Industrial supply distributors have a wide range of competitors, from small businesses with detailed knowledge of their local market to large national companies with strong purchasing power (passing the best possible price on to customers). Since each of these companies sells the same hand tools, personal protective equipment (PPE), power tools and abrasives, among many other categories – differentiation of the customer experience and service is crucial to their survival.
Building a Better Mousetrap
Industrial supply distributors can distinguish themselves with certain strengths. Here are three of the key strengths:
- A wide range and depth of products in stock. This ain’t easy because there are literally millions of different industrial products, and it requires a hefty investment in inventory for a fraction of them and their distribution centers to store this inventory.
- Specialized knowledge of customer applications. It is one thing to stock a product, but it is another to understand how the clients are building their finished goods or constructing a building to make an educated product suggestion.
- Service. Customers have a lot of choices. Was the customer service rep friendly? Did they take down all of the right parts over the phone? Were all of the products requested in one box and at the right location when promised? A few answers can make the decision easy.
Internal Challenges Created from Differentiating
That’s not to say such strengths come easily. In fact, taking them on can bring sales leaders face to face with these questions:
- If an industrial distributor has millions of products, how is a rep supposed to focus on any one of them? Furthermore, maybe a distributor is getting 20-30% margin on a power drill, but are the reps pitching 60% margin repair services?
- If a rep is new to the industrial supply business and can sell anything, why not just focus on price and forget learning about the customer’s application?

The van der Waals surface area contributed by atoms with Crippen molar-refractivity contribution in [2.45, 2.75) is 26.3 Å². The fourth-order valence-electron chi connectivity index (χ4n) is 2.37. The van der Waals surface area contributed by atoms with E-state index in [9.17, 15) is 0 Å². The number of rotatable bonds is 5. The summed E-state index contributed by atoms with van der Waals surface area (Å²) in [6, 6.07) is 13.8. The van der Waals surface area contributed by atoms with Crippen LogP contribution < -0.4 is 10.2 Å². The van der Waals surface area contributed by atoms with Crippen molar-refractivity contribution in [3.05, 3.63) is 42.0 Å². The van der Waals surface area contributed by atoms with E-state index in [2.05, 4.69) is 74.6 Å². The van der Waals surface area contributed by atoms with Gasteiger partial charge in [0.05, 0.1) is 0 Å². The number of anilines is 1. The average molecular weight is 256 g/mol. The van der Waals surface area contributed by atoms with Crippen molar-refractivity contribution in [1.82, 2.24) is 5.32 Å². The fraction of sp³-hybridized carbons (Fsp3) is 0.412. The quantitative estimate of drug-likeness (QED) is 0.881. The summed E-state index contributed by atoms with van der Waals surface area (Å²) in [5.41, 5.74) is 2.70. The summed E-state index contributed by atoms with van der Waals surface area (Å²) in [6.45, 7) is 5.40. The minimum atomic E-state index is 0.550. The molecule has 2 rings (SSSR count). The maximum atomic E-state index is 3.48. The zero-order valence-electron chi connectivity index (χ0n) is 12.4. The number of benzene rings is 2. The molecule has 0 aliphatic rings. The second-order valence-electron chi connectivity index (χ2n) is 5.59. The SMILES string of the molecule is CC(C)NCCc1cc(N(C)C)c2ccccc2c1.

- How do you keep a service organization motivated when they receive hundreds of inbound calls from clients in a hurry, they handle dozens of billing disputes and product returns and there is no direct financial incentive for them to be friendlier?
Overcoming Those Obstacles
There are a few things to consider when it comes to those internal challenges.First of all, consider competition. As an example, to get their reps focused on a key product line, Stanley Black and Decker’s Industrial Automotive Repair group hosted a regional team based competition around a new tool line. Reps accumulated points for their region when they:
- Created opportunities related to the new products
- Gave demos of this new line to to end users and distributors
They saw 271 new opportunities created and got the reps in the habit of pitching these new products.
Second, differentiating on price is not a sustainable strategy, and most business leaders will tell you it is a terrible idea. Knowing your customer’s application and the product that can best help them to get the job done right, safely and on time adds value. From my experiences, end users will come to rely on distributors that make valuable product suggestions and will pay a little extra for this advice.
With salesforce.com, for instance, tools like work.com enable industrial supply companies a way to reward reps with badges, set goals for completing training modules and gaining mastery of a product/tool and keep reps away from slashing margins to get the order.
And finally, driving engagement in a service organization not only reduces employee turnover – it can increase First Call Resolution (FCR) calls and qualified lead creation and decrease Average Handle Time (AHT). Consider tools like gamification to help. Check out our CTO’s post on the Salesforce Blog for using gamification to improve service, here.